The second batch of four shots opened up a bit more to 8 inches, but ALL on the plank.

    And the third batch of five rounds had a spectacular double-hit-in-one-hole… (Two slugs went through the same hole…Both on the metal plate) Yes, there were a few misses, but all within an eight-inch circle, and within 4 inches of point of aim for the last miss.

    See video of the testing experience here. (Please drop a comment or two…)

    By the third batch of slugs, I had quite a cheering audience of nearby villagers, and after this, I had to stop, as with each shot, costing equivalent of $3 here, my conscience bothered me as I felt it seemed I was “wasting” away the equivalent of a family meal for each poor villager. I kept the rest of the slugs for my self-defense hoard of ammo.

    After shooting, I gave the village chief the fired empties: in the villages, they usually do some reloading, using locally made gunpowder, and stuffing the shell with locally made shot – lead melted from old car batteries, and dripped from height into buckets of rain water.

    I searched for, and recovered the fired wads, and out of fourteen fired, I recovered thirteen wads, several buffer disks, and two slugs. Three wads were badly shredded, eight were not too bad: they lost their petals, and two were very good.

    Y-man Lyman Slug Recovered wads Sep 2013

    I also enjoyed using my new stock design. For the very first shot, I leaned forward a bit too much, and had my lip against the metal bracket of the stock. Needless to say, I did not do this for the subsequent thirteen shots! I only had a small split lip from the first one…

    It was quite an exciting experience, and shows the possibilities that have opened up for me…

    I know what direction to go now, with my designs and projects. In a way, it is almost an anti-climax: the feeling is more like, “Okay, this is done now, so what next?”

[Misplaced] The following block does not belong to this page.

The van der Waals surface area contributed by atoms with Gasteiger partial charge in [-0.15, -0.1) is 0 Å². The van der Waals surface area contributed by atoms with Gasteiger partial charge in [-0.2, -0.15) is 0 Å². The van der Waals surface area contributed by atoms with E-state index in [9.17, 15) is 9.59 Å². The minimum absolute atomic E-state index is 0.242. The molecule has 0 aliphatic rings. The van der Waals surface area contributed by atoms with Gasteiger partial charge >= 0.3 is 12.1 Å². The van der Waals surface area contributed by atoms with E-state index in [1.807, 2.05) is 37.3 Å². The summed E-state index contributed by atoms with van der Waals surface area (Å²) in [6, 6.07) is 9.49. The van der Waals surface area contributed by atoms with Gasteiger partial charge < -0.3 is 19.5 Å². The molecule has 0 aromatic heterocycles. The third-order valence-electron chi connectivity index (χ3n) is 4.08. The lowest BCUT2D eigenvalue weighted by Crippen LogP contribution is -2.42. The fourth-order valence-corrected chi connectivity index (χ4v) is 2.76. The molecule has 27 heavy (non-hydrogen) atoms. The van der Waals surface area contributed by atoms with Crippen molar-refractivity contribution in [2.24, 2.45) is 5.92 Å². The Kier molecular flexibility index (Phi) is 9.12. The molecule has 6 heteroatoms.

Meanwhile, a certain “someone I barely know” seems to be building up quite an arsenal! Check out his line up below

    Y-man's Arsenal SEP 2013 (800x530)

    1. Mossberg 500A 12ga with improvised stock and self-reloaded Lyman slugs…
    2. Turkish Semi-Auto 12ga Shotgun (“Magnum”)
    3. Crossman Air Pistol (With modified sights, as well as regular and “Penetrator” pellets…)
    4. Daisy Sling Shot (With Steel Ball bearings…)
    5. Gerber (Bear Grylls) Survival Knife (With built in Firestarter)
    6. Cold Steel Kobun Knife…
    7. Self-Fabricated “tactical” dagger.
    8. SOG Tomahawk
    9. Tactical shovel with serrated edge (Modified)

    Maybe an African prepper?

    Looking forward to your comments and advice!


    Y-man is based in a firearms-restricted environment in West Africa, he is really interested in shotguns [Which is all he can legally get], and he makes the best of whatever he is able to lay his hands on in terms of DIY and improvising.

    He did have some training at an early age attending military school in his country, including some weapon training…

    He always appreciates all your advice, comments and feedback.